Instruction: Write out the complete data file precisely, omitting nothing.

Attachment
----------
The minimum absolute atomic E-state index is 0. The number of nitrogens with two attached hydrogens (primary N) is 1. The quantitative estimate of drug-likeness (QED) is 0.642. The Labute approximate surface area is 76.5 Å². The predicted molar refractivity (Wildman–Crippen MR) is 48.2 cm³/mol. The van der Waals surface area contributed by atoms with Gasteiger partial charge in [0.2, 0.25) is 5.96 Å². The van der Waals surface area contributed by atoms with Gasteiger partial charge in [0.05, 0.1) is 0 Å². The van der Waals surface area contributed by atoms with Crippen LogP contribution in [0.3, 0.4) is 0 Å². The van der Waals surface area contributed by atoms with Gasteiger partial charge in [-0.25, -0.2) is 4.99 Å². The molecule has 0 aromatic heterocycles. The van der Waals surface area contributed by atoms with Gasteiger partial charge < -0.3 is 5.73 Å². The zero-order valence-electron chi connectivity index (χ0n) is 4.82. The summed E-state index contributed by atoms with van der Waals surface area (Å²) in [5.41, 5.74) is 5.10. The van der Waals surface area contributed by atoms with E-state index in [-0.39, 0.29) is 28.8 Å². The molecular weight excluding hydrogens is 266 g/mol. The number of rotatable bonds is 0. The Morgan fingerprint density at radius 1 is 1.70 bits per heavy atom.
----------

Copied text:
The minimum absolute atomic E-state index is 0. The number of nitrogens with two attached hydrogens (primary N) is 1. The quantitative estimate of drug-likeness (QED) is 0.642. The Labute approximate surface area is 76.5 Å². The predicted molar refractivity (Wildman–Crippen MR) is 48.2 cm³/mol. The van der Waals surface area contributed by atoms with Gasteiger partial charge in [0.2, 0.25) is 5.96 Å². The van der Waals surface area contributed by atoms with Gasteiger partial charge in [0.05, 0.1) is 0 Å². The van der Waals surface area contributed by atoms with Crippen LogP contribution in [0.3, 0.4) is 0 Å². The van der Waals surface area contributed by atoms with Gasteiger partial charge in [-0.25, -0.2) is 4.99 Å². The molecule has 0 aromatic heterocycles. The van der Waals surface area contributed by atoms with Gasteiger partial charge < -0.3 is 5.73 Å². The zero-order valence-electron chi connectivity index (χ0n) is 4.82. The summed E-state index contributed by atoms with van der Waals surface area (Å²) in [5.41, 5.74) is 5.10. The van der Waals surface area contributed by atoms with E-state index in [-0.39, 0.29) is 28.8 Å². The molecular weight excluding hydrogens is 266 g/mol. The number of rotatable bonds is 0. The Morgan fingerprint density at radius 1 is 1.70 bits per heavy atom.